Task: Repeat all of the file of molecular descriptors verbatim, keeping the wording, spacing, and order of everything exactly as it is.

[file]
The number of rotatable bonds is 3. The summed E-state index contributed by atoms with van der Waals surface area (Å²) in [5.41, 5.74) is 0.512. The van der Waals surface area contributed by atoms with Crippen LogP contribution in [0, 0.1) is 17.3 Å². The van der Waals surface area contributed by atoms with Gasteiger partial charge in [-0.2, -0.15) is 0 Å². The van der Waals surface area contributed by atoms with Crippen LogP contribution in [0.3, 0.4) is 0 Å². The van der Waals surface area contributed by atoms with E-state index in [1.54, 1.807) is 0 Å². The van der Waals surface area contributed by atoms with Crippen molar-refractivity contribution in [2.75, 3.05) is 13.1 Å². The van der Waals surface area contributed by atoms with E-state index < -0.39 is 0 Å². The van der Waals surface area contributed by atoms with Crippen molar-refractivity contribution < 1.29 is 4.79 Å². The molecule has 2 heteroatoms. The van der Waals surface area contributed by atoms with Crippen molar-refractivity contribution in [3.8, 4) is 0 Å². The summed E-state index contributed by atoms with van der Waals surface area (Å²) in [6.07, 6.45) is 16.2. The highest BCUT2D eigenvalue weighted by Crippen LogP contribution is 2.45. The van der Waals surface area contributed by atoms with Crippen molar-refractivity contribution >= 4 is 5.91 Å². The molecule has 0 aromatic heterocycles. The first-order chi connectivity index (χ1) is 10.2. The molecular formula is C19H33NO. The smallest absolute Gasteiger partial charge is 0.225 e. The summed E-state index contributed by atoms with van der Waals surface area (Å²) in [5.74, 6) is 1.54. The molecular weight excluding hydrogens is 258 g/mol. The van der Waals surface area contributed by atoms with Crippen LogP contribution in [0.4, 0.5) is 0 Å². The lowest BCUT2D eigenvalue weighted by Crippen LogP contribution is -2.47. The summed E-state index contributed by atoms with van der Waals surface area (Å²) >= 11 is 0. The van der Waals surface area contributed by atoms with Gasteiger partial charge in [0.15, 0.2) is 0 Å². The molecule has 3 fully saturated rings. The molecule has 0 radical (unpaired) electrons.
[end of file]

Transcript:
The number of rotatable bonds is 3. The summed E-state index contributed by atoms with van der Waals surface area (Å²) in [5.41, 5.74) is 0.512. The van der Waals surface area contributed by atoms with Crippen LogP contribution in [0, 0.1) is 17.3 Å². The van der Waals surface area contributed by atoms with Gasteiger partial charge in [-0.2, -0.15) is 0 Å². The van der Waals surface area contributed by atoms with Crippen LogP contribution in [0.3, 0.4) is 0 Å². The van der Waals surface area contributed by atoms with E-state index in [1.54, 1.807) is 0 Å². The van der Waals surface area contributed by atoms with Crippen molar-refractivity contribution in [2.75, 3.05) is 13.1 Å². The van der Waals surface area contributed by atoms with E-state index < -0.39 is 0 Å². The van der Waals surface area contributed by atoms with Crippen molar-refractivity contribution < 1.29 is 4.79 Å². The molecule has 2 heteroatoms. The van der Waals surface area contributed by atoms with Crippen molar-refractivity contribution in [3.8, 4) is 0 Å². The summed E-state index contributed by atoms with van der Waals surface area (Å²) in [6.07, 6.45) is 16.2. The highest BCUT2D eigenvalue weighted by Crippen LogP contribution is 2.45. The van der Waals surface area contributed by atoms with Crippen molar-refractivity contribution >= 4 is 5.91 Å². The molecule has 0 aromatic heterocycles. The first-order chi connectivity index (χ1) is 10.2. The molecular formula is C19H33NO. The smallest absolute Gasteiger partial charge is 0.225 e. The summed E-state index contributed by atoms with van der Waals surface area (Å²) in [5.74, 6) is 1.54. The molecular weight excluding hydrogens is 258 g/mol. The van der Waals surface area contributed by atoms with Crippen LogP contribution in [0.4, 0.5) is 0 Å². The lowest BCUT2D eigenvalue weighted by Crippen LogP contribution is -2.47. The summed E-state index contributed by atoms with van der Waals surface area (Å²) >= 11 is 0. The van der Waals surface area contributed by atoms with Gasteiger partial charge in [0.15, 0.2) is 0 Å². The molecule has 3 fully saturated rings. The molecule has 0 radical (unpaired) electrons.